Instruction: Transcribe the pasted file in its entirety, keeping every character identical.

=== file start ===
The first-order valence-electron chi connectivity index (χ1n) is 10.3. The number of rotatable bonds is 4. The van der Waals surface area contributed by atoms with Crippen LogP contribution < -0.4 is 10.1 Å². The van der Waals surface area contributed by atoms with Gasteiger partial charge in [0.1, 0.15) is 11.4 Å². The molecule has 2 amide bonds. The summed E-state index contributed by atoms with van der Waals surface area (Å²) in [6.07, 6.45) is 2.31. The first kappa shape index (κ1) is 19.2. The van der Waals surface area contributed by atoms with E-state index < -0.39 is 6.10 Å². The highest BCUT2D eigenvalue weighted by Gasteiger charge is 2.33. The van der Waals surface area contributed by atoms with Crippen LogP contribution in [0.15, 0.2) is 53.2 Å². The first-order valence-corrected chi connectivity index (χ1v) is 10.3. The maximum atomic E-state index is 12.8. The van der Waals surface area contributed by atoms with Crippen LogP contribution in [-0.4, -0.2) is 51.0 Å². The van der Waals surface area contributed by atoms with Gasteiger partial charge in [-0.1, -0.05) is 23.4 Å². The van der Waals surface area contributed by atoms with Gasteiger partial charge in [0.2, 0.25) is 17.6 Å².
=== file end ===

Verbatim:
The first-order valence-electron chi connectivity index (χ1n) is 10.3. The number of rotatable bonds is 4. The van der Waals surface area contributed by atoms with Crippen LogP contribution < -0.4 is 10.1 Å². The van der Waals surface area contributed by atoms with Gasteiger partial charge in [0.1, 0.15) is 11.4 Å². The molecule has 2 amide bonds. The summed E-state index contributed by atoms with van der Waals surface area (Å²) in [6.07, 6.45) is 2.31. The first kappa shape index (κ1) is 19.2. The van der Waals surface area contributed by atoms with E-state index < -0.39 is 6.10 Å². The highest BCUT2D eigenvalue weighted by Gasteiger charge is 2.33. The van der Waals surface area contributed by atoms with Crippen LogP contribution in [0.15, 0.2) is 53.2 Å². The first-order valence-corrected chi connectivity index (χ1v) is 10.3. The maximum atomic E-state index is 12.8. The van der Waals surface area contributed by atoms with Crippen LogP contribution in [-0.4, -0.2) is 51.0 Å². The van der Waals surface area contributed by atoms with Gasteiger partial charge in [-0.1, -0.05) is 23.4 Å². The van der Waals surface area contributed by atoms with Gasteiger partial charge in [0.2, 0.25) is 17.6 Å².